Charles Eugene Flandrau was born in New York City in 1828. As a young man Charles sought to join the navy, but eventually went to law school. In 1851 he passed the bar and joined his father’s law firm. In 1853, he relocated to Traverse des Sioux, near present day St. Peter, Minnesota, to practice law.
Charles Flandrau quickly became a prominent citizen in the growing territory. He served on the Minnesota Territorial Council, in the Minnesota Constitutional Convention, and on the Minnesota Territorial and State Supreme Courts. In 1856, he was appointed as an Indian Agent at the Lower Sioux reservation. As an Indian Agent, he played a leading role in events precipitated by the Spirit Lake Massacre of 1857. He organized a recovery expedition, he helped ensure the rescue of two captives, and he organized a Dakota led expedition to pursue Inkpaduta and the instigators of the massacre.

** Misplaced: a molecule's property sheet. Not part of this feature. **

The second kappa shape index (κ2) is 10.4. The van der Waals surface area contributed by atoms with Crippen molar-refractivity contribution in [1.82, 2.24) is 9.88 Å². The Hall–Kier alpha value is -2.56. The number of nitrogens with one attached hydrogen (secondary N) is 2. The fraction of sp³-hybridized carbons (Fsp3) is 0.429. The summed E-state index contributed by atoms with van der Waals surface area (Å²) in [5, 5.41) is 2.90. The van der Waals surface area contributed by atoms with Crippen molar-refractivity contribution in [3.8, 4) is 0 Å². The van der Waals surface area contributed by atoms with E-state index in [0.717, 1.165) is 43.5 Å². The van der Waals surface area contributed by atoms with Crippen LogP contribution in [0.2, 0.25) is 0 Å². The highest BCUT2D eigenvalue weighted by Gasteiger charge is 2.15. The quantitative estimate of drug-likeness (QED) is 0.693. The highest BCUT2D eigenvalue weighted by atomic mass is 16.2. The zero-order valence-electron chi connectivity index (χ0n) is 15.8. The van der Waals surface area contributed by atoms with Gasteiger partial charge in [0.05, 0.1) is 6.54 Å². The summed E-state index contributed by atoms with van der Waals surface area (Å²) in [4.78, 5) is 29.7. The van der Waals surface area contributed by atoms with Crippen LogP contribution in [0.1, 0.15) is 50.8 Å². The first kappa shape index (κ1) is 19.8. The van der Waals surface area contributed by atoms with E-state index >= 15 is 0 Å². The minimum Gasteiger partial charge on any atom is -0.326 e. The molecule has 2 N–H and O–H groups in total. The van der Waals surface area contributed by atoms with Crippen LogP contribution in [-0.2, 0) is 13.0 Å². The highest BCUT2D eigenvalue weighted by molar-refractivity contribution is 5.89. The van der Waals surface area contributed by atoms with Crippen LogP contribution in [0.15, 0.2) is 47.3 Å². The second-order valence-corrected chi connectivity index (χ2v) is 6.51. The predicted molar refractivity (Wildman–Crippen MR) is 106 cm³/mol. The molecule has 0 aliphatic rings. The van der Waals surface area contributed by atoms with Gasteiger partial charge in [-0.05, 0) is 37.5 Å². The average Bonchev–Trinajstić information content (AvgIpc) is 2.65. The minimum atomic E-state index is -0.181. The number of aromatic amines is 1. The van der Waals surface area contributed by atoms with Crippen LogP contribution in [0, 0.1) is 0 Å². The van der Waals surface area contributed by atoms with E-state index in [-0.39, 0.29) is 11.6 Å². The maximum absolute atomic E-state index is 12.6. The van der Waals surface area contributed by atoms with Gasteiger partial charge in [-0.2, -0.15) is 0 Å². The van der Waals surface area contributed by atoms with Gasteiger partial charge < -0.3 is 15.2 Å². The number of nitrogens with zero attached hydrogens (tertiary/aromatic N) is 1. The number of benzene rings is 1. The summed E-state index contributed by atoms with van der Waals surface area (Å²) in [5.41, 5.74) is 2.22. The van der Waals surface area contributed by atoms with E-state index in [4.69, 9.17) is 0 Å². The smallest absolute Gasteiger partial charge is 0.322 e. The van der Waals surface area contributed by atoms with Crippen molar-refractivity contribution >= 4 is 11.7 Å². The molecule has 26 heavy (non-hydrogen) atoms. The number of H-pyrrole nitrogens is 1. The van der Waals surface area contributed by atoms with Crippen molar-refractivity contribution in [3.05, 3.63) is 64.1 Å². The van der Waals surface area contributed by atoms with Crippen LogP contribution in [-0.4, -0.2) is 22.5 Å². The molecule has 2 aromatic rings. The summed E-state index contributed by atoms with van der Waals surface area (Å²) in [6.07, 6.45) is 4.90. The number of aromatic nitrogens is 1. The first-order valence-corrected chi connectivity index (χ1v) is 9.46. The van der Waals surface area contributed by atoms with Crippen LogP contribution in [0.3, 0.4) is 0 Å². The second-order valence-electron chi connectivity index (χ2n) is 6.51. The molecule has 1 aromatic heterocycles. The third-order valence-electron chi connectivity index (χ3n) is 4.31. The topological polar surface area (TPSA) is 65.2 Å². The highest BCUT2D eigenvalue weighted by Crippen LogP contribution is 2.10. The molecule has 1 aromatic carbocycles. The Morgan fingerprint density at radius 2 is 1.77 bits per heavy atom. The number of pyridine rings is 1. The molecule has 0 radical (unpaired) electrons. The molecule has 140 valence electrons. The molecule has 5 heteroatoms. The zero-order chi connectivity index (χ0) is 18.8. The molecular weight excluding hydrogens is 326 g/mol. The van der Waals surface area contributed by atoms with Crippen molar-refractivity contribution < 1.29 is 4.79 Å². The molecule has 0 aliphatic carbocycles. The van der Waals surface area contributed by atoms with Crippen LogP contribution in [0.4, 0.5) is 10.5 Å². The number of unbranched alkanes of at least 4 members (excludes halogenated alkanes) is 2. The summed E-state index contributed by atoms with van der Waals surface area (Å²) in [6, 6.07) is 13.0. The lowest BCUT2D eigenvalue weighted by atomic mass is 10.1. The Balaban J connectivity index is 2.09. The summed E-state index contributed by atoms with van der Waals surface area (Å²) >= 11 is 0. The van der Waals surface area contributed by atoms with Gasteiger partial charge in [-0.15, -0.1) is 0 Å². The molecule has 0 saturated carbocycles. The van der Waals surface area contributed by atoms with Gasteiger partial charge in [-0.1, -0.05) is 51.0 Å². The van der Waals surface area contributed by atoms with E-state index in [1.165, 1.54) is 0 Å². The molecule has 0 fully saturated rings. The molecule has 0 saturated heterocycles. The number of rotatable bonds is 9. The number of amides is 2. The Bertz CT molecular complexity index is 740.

At the time of the U.S. – Dakota War, Judge Flandrau was called upon to act as the military commander in defense of New Ulm. He helped defend the town from attack on August 23 and led the evacuation of the city two days later. For his role in the war, Governor Ramsey put him in charge of the defense of the southwestern frontier of the state in which he served as Colonel for two years. In 1867, Charles Flandrau ran as the Democratic candidate for governor but was defeated by William Rainey Marshall. Judge Charles Flandrau died at his home in St. Paul in 1903.
Read a full biography of Charles Flandrau – page 187-190
Mary Hawker Bakeman, Ed., Legends, Letters and Lies: Readings on the Spirit Lake Massacre of 1857, (Roseville, Minnesota: Park Genealogical Books, 2001).